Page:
Fast Breeder: Civil or Military or Both
The Indian government said Feb. 22 that it refuses to categorize its fast breeder reactors (FBRs) as civilian power plants, but that it will move ahead and separate its civilian nuclear facilities from its military ones -- one of the key U.S. demands for the deal to go through. India's insistence that its FBRs not be considered purely civilian, however, will seriously complicate the negotiations.
For all Washington cares, the FBRs can produce as much plutonium for weapons, or as much power for Bollywood's cinema screens, as India wants -- but not both. Under the Indian-U.S. nuclear deal, only civilian institutions will receive nuclear assistance. If there is a gray area, then the United States would be giving technological aid directly to India's warhead production. This would be bad, from the U.S. perspective, to say the least.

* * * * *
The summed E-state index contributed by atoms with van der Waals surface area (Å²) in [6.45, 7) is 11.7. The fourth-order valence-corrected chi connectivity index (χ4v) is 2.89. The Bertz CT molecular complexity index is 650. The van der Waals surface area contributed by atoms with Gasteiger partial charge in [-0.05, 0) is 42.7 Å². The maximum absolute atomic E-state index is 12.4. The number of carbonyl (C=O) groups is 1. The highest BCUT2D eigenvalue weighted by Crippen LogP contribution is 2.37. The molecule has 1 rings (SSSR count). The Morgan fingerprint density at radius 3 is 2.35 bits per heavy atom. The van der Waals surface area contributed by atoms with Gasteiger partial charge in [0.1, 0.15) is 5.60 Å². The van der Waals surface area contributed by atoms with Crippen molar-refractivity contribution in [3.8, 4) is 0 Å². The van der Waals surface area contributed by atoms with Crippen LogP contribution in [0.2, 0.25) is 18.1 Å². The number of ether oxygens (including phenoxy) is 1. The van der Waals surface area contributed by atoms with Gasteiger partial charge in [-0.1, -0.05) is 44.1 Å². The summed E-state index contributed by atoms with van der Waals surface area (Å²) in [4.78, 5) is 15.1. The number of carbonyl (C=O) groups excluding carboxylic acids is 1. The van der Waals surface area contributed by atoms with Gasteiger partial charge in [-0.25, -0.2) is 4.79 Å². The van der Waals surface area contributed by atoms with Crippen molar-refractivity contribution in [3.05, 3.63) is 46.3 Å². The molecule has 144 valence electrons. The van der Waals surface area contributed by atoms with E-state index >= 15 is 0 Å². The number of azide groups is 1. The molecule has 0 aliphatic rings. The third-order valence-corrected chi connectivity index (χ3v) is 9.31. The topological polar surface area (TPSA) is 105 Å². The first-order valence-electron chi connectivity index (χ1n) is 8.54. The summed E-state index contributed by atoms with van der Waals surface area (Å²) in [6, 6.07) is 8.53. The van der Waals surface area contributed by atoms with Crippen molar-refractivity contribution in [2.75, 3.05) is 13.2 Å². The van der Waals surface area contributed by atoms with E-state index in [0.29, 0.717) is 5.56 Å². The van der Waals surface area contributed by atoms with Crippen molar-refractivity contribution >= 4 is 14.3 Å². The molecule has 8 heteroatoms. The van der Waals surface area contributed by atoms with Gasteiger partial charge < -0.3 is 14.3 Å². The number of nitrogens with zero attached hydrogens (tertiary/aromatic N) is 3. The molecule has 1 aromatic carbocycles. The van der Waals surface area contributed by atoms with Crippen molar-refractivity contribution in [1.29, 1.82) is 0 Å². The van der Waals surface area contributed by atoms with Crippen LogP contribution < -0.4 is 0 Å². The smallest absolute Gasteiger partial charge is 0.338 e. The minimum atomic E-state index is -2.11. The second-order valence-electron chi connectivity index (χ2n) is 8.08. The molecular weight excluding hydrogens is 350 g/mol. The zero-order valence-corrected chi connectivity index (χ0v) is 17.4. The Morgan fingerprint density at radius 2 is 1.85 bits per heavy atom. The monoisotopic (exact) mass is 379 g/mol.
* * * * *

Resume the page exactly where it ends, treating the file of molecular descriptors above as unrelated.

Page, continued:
Barring a verifiable Indian promise that its FBR reactors will be cut off from the civilian power grid, it would seem unlikely that Washington would accept the terms as they stand and agree to the nuclear deal with India.
Well, we've gotta a double standards issue here. The Tritium
needed for U.S. weapons program comes
from what used to be the civilian facility of Watts Bar Nuclear Plant
in the Tennessee Valley Authority
. The plan
to classify this reactor as 'strategic' under the guise of 'national security' was approved in 1999 by the Clinton administration and the plant has been producing Tritium gas since 2003. If the United States has joint civil+military reactors, then under the reciprocity
clause of the July 18th deal, the FBR too should be able to connected to the power grid while generating adequate Pu
for maintaining a credible deterrant. Indian negotiators should make this clear.
India has already
offered much more reactors to be classified as 'civil' than any of the existing weapons states. This double standards have to end there. Just say 'no' to declaring the FBR, even if it costs the deal.